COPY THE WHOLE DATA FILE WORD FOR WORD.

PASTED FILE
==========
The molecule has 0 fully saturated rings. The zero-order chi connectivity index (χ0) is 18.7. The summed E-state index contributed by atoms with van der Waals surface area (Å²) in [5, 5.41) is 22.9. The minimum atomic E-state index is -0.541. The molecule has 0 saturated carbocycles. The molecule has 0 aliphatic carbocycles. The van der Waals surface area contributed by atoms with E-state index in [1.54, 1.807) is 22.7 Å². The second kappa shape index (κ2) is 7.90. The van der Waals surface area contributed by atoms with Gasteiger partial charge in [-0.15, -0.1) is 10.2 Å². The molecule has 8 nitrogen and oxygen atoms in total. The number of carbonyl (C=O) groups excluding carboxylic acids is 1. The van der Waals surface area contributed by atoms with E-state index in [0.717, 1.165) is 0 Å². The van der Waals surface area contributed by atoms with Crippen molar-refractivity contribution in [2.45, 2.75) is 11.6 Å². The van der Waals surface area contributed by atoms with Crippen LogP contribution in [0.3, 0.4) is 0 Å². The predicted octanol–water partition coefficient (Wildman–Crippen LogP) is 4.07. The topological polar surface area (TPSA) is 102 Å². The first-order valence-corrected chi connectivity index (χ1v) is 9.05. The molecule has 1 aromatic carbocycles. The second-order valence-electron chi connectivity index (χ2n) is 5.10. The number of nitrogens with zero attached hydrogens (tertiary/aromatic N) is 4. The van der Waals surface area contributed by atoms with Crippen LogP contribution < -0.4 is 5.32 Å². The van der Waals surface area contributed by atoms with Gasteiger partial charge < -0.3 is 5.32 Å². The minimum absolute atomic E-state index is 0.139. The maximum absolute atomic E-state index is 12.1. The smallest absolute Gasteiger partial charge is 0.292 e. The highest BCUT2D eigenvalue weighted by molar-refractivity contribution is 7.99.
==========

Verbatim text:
The molecule has 0 fully saturated rings. The zero-order chi connectivity index (χ0) is 18.7. The summed E-state index contributed by atoms with van der Waals surface area (Å²) in [5, 5.41) is 22.9. The minimum atomic E-state index is -0.541. The molecule has 0 saturated carbocycles. The molecule has 0 aliphatic carbocycles. The van der Waals surface area contributed by atoms with E-state index in [1.54, 1.807) is 22.7 Å². The second kappa shape index (κ2) is 7.90. The van der Waals surface area contributed by atoms with Gasteiger partial charge in [-0.15, -0.1) is 10.2 Å². The molecule has 8 nitrogen and oxygen atoms in total. The number of carbonyl (C=O) groups excluding carboxylic acids is 1. The van der Waals surface area contributed by atoms with E-state index in [0.717, 1.165) is 0 Å². The van der Waals surface area contributed by atoms with Crippen molar-refractivity contribution in [2.45, 2.75) is 11.6 Å². The van der Waals surface area contributed by atoms with Crippen LogP contribution in [0.3, 0.4) is 0 Å². The predicted octanol–water partition coefficient (Wildman–Crippen LogP) is 4.07. The topological polar surface area (TPSA) is 102 Å². The first-order valence-corrected chi connectivity index (χ1v) is 9.05. The molecule has 1 aromatic carbocycles. The second-order valence-electron chi connectivity index (χ2n) is 5.10. The number of nitrogens with zero attached hydrogens (tertiary/aromatic N) is 4. The van der Waals surface area contributed by atoms with Crippen LogP contribution < -0.4 is 5.32 Å². The van der Waals surface area contributed by atoms with Gasteiger partial charge < -0.3 is 5.32 Å². The minimum absolute atomic E-state index is 0.139. The maximum absolute atomic E-state index is 12.1. The smallest absolute Gasteiger partial charge is 0.292 e. The highest BCUT2D eigenvalue weighted by molar-refractivity contribution is 7.99.